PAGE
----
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Blue-Collar vs. White-Collar Jobs (With Examples)

July 15, 2021

Blue-collar and white-collar are common casual-language classifications to describe various professions. Because these two terms are often used to describe different varieties of professional work, it's helpful to understand the definition of each and the differences between them. The job market contains positions at a variety of employment levels, and white-collar and blue-collar jobs have different requirements, qualifications, salaries and expectations. In this article, we discuss the key differences between white-collar vs. blue-collar jobs and provide some examples of professions in each category.

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What are the differences between white-collar vs. blue-collar jobs?

There are a few key differences between white-collar and blue-collar jobs. A white-collar job typically takes place in an office setting and includes managerial, administrative, or clerical work. Some examples of industries that include white-collar jobs are technology, science, banking or business. The term "white-collar" represents the white shirts that these professionals traditionally wear. Blue-collar jobs refer to manual or trade-related labour. Industries might include manufacturing, farming, or welding. The term was originally coined in the 1920s when these types of employees wore durable fabrics like blue denim or chambray.

As far as attire is concerned, these descriptors may no longer apply to today's work environments, but white-collar and blue-collar employees continue to operate in distinctly different environments and perform different types of jobs. It's important to know which professions fall into each category when planning a career path. Here are the fundamental distinctions between blue-collar vs. white-collar:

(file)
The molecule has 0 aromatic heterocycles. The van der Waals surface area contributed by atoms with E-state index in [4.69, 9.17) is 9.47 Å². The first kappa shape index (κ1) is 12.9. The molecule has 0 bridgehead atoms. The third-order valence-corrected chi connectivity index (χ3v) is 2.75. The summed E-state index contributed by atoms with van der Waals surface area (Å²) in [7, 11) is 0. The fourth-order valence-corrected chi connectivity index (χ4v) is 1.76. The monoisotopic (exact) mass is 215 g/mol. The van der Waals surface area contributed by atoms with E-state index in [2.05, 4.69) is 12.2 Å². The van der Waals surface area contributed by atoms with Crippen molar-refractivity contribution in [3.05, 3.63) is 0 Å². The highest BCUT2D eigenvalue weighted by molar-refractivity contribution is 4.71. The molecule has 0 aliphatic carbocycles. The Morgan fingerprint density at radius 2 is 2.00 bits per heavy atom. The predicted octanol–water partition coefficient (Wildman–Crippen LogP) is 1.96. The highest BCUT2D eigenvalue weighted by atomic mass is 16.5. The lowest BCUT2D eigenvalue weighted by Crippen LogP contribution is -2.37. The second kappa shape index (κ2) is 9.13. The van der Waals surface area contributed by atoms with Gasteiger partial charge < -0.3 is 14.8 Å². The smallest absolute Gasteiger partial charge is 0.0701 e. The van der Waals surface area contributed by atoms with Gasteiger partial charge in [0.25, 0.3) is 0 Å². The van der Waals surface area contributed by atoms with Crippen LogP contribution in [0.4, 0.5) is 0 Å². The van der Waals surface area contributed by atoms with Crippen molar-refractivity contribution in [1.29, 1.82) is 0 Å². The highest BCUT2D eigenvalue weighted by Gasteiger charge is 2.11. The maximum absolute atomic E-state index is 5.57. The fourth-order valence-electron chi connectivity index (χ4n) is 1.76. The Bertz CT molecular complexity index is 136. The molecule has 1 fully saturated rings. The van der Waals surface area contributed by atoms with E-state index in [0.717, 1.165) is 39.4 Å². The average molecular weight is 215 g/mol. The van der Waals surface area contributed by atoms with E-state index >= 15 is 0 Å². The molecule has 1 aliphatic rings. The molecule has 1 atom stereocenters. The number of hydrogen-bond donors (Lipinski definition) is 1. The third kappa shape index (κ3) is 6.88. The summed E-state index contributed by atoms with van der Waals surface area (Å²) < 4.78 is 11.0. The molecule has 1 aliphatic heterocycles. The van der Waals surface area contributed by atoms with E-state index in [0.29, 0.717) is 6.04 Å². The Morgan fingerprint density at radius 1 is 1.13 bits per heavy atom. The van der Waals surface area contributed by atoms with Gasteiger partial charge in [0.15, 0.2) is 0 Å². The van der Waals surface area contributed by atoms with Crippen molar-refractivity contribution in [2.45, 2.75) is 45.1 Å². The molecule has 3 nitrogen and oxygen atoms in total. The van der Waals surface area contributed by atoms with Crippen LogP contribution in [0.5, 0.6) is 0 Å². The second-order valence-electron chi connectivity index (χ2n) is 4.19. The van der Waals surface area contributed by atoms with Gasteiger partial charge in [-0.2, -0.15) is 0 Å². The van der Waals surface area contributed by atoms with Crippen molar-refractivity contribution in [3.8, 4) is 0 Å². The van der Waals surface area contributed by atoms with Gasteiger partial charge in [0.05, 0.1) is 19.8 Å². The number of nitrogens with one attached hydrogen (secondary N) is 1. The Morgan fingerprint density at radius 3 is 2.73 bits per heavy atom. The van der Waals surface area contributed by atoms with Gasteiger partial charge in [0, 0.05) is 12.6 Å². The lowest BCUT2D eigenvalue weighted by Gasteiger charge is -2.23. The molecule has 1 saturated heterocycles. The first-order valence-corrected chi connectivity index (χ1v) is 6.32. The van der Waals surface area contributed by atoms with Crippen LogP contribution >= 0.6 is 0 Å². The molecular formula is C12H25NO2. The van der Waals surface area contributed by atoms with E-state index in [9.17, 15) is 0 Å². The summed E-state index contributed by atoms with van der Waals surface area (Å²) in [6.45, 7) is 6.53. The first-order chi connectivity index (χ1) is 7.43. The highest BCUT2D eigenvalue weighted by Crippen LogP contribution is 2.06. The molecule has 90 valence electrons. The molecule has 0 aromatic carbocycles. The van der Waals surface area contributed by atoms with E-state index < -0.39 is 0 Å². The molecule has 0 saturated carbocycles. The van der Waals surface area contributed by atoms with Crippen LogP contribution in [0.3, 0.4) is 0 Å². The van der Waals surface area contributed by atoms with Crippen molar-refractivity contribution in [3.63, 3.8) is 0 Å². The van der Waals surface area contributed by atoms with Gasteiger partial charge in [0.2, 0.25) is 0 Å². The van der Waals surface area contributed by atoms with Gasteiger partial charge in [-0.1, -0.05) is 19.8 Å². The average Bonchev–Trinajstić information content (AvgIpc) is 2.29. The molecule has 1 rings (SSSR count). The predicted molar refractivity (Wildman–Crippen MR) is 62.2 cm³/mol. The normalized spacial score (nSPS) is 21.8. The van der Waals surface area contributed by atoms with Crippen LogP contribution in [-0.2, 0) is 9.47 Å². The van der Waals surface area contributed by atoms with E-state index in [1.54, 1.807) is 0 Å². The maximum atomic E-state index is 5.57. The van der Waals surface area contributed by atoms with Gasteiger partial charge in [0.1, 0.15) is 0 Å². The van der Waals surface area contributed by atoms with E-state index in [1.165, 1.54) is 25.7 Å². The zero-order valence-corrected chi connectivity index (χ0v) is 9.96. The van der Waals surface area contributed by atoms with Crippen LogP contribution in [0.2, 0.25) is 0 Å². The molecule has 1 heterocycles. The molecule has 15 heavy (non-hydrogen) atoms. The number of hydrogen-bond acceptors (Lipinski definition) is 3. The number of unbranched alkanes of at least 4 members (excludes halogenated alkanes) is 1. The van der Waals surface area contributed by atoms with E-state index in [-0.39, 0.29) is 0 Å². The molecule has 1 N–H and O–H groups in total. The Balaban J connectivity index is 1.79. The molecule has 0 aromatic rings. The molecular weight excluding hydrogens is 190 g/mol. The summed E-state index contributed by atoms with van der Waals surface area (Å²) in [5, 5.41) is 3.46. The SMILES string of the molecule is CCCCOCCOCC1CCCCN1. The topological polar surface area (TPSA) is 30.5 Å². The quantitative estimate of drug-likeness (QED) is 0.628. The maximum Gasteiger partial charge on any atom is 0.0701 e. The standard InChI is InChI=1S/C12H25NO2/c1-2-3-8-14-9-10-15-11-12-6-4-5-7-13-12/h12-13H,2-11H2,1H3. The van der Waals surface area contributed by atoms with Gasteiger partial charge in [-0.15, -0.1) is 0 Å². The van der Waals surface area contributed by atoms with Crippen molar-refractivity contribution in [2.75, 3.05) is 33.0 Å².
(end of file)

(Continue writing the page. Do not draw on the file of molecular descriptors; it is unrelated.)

White-collar jobs typically require some combination of higher education. Some professions ask for a high school diploma and an undergraduate degree, with others requiring further education. There is usually a higher earning potential based on the amount of education you have received. For example, a professor must complete a bachelor's degree along with a Ph.D. in order to teach at a university.

Blue-collar jobs normally offer on-the-job training through either apprenticeship, vocational school, or both. Certain higher-paid or specialized blue-collar roles might require further certification, technical skills, or training. For example, a hairstylist must complete trade school to earn a license to cut, colour, and style hair professionally.

Work setting

White-collar employees traditionally go to work in an office setting and work from a computer. These roles occasionally offer the option to work remotely or from home. Similar to the namesake, these work settings have a professional or business casual dress code.

Blue-collar employees may work in an office, construction site, outdoor area, home, workshop, and more. The specific industry determines the work setting. These professions may require protective gear, durable clothing, and shoes that withstand manual labour.


White-collar employees are typically responsible for clerical or administrative duties regarding the creation and implementation of ideas, business plans, policies, and more. These roles have a variety of seniority levels. For example, an associate financial analyst may have different responsibilities than a senior financial analyst at the same company.